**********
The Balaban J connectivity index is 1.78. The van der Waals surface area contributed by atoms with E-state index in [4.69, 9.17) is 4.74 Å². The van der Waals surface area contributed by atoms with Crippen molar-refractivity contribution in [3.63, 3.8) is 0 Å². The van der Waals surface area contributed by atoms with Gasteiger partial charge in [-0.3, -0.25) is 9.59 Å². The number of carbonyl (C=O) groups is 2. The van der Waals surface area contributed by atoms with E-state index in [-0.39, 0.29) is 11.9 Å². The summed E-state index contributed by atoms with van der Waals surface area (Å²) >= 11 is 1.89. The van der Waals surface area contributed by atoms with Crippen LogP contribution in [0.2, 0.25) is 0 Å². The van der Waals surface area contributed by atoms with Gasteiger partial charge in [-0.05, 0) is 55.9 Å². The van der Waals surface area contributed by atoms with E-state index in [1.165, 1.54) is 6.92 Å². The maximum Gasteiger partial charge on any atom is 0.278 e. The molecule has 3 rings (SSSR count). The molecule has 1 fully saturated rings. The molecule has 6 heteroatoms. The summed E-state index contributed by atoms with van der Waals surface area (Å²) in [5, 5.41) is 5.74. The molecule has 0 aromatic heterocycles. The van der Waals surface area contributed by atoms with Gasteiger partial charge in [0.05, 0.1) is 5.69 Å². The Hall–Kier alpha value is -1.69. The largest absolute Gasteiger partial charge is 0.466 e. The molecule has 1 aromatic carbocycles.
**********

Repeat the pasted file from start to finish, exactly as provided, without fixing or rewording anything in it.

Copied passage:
The Balaban J connectivity index is 1.78. The van der Waals surface area contributed by atoms with E-state index in [4.69, 9.17) is 4.74 Å². The van der Waals surface area contributed by atoms with Crippen molar-refractivity contribution in [3.63, 3.8) is 0 Å². The van der Waals surface area contributed by atoms with Gasteiger partial charge in [-0.3, -0.25) is 9.59 Å². The number of carbonyl (C=O) groups is 2. The van der Waals surface area contributed by atoms with E-state index in [-0.39, 0.29) is 11.9 Å². The summed E-state index contributed by atoms with van der Waals surface area (Å²) >= 11 is 1.89. The van der Waals surface area contributed by atoms with Crippen LogP contribution in [0.2, 0.25) is 0 Å². The van der Waals surface area contributed by atoms with Gasteiger partial charge in [-0.05, 0) is 55.9 Å². The van der Waals surface area contributed by atoms with E-state index in [1.165, 1.54) is 6.92 Å². The maximum Gasteiger partial charge on any atom is 0.278 e. The molecule has 3 rings (SSSR count). The molecule has 1 fully saturated rings. The molecule has 6 heteroatoms. The summed E-state index contributed by atoms with van der Waals surface area (Å²) in [5, 5.41) is 5.74. The molecule has 0 aromatic heterocycles. The van der Waals surface area contributed by atoms with Gasteiger partial charge in [0.05, 0.1) is 5.69 Å². The Hall–Kier alpha value is -1.69. The largest absolute Gasteiger partial charge is 0.466 e. The molecule has 1 aromatic carbocycles.